European zinc premiums reach new high; Chinese, US markets hold

Premiums for special high grade (SHG) zinc ingot in Europe reached new record highs on Tuesday August 30 because of concerns over supply disruptions, while those in China and the United States held steady amid illiquid spot trading conditions.

Northern Europe

Physical spot premiums for refined SHG zinc ingot in Northern Europe have reached fresh record highs as uncertainty within the European market grows amid soaring energy costs.

Fastmarkets assessed the zinc SHG min 99.995% ingot premium, dp fca Rotterdam, and the zinc SHG min 99.995% ingot premium, dp fca Antwerp, at $500-530 per tonne on Tuesday, both up by $10-50 per tonne from $450-520 per tonne a week earlier.

The acutely tight supply situation within Europe, doubled with rising concerns around energy underpin the move higher in premiums as participants find available units more difficult to come by.

“All of our units are completely allocated now,” a trader told Fastmarkets.

“If you try to purchase units at the moment, most say that they are not offering and those that are will not accept below $500 [per tonne],” a second market source said.

Supporting this sentiment, no participants provided indications below $500 per tonne, with some assessing as high as $550 per tonne. But a lack of confirmed liquidity at this level prevented any further increase for now.

Despite these supply fears, many within the market also raised concerns over potential demand destruction from consumers, with some traders reporting they are already starting to see order postponements from both the alloy and galvanized steel sectors.

“It seems as if people are just buying time at the moment, they would rather pay the backwardation and rent than take the units,” a second trader said.

The London Metal Exchange zinc cash-to-three-month spread was recently at a $80.25 per tonne backwardation and has remained in steep backwardation for several months now.

But the supply concerns once again play a factor in this, with some traders noting that in previous years they would typically sell on the postponed units to cover these costs as they were confident, they could purchase replacement units in time for delivery. Now, this is not the case, with no available units in the region participants are forced to tightly hold onto material.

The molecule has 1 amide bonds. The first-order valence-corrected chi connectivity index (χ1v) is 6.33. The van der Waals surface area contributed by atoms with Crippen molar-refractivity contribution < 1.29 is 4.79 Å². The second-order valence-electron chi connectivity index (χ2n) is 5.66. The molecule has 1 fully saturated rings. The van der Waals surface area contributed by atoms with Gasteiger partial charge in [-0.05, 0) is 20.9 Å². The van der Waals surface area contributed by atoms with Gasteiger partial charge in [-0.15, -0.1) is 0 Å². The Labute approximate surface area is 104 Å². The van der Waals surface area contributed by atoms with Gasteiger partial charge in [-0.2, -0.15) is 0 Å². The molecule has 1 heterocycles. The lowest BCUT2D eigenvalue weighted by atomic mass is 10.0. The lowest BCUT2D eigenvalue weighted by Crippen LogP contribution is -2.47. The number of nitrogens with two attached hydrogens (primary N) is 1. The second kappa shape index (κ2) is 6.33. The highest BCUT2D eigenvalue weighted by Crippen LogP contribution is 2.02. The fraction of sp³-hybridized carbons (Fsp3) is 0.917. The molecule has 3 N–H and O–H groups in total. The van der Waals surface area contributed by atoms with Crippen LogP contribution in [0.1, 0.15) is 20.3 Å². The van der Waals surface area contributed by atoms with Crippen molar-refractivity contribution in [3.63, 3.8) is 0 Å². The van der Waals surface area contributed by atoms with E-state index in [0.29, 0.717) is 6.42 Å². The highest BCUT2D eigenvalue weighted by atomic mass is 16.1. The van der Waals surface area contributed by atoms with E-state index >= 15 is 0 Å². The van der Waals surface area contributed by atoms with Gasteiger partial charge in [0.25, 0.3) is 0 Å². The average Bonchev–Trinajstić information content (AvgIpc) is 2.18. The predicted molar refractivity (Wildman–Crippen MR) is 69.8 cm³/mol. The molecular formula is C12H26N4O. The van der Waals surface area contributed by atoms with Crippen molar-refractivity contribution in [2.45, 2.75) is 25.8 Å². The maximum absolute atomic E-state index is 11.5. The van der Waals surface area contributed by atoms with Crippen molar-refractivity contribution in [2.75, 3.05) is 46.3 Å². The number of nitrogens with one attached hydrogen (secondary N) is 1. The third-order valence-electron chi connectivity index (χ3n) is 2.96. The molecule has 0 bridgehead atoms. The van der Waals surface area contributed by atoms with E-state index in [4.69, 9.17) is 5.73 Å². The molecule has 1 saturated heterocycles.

China

Fastmarkets assessed the zinc SHG min 99.995% ingot premium, cif Shanghai, and the zinc min 99.995% ingot premium, in-whs Shanghai, at $80-90 per tonne on Tuesday amid persistent import losses. Both premiums have been unchanged at this level since December 14, 2021.

“The export window is nearly open; many traders are closely eyeing it. But there are limited availabilities to do exporting, since local stock levels are low,” a Shanghai-based trader.

Fastmarkets’ calculation of the zinc import arbitrage stood at a loss of $446.84 per tonne on Tuesday, compared with a loss of $410.55 per tonne a week earlier.

Zinc inventories in Shanghai Futures Exchange warehouses fell to 90,288 tonnes on August 26, down by 5,918 tonnes from the previous week.

“Although domestic demand remains sluggish, continuous destocking due to maintenance at smelters has underpinned prices, and the supply front is expected to stay tight till year-end,” a second Shanghai-based trader said.

United States

Fastmarkets assessed the zinc SHG min 99.995% ingot premium, ddp Midwest US, at 35-40 cents per lb on Tuesday, unchanged from a week earlier.

The stability in the US zinc premium comes after a mid-month decline to the current level that saw the premium slide by 8.54% from 37-45 cents per lb on August 16.

The spot market continued to be reported as quiet, with some market participants attributing this to the summer lull.

“Some plants have been shutting down for maintenance, which has shown in the spot market,” a US supplier source said.

In addition to the slowed summer market, economic uncertainty and recession fears have resulted in a more cautious buying attitude.

“With the current economic uncertainty and the economy in a recession, we are seeing buyers exercising a bit more hesitation to enter the spot market,” a second US supplier source said.

Market participants expect these factors will continue to suppress the spot market and keep premium levels flat over the near term.

What to read next
German copper producer Aurubis is among the least likely to consider reducing capacity despite record low treatment charges (TCs), according to its chief executive officer
European copper demand, particularly for wire rod, remains strong and seems to be outpacing broader macro-economic growth in the region, the chief executive officer of German producer Aurubis has said.
The process to place the smaller and less efficient of the two processing plants at Los Bronces on care and maintenance is expected to be completed by mid-2024 and comes as the company pushes value over volume, the chief executive officer of Anglo American Chile said
The near-term prospects for Chinese copper smelting capacity amid near-zero treatment charges (TCs) will, to a certain extent, depend on plants’ exposure to spot TCs, the chief executive officer of Rio Tinto’s copper division said on Tuesday, April 16
It will be very difficult for many Chinese copper smelters to compete with treatment and refining charges (TC/RCs) at record lows, according to the chairman of Chile’s state-owned copper producer Codelco
State-owned miner Codelco is holding talks this week with potential investors in a new smelter project in Chile, the company’s chairman told Fastmarkets on Monday, April 15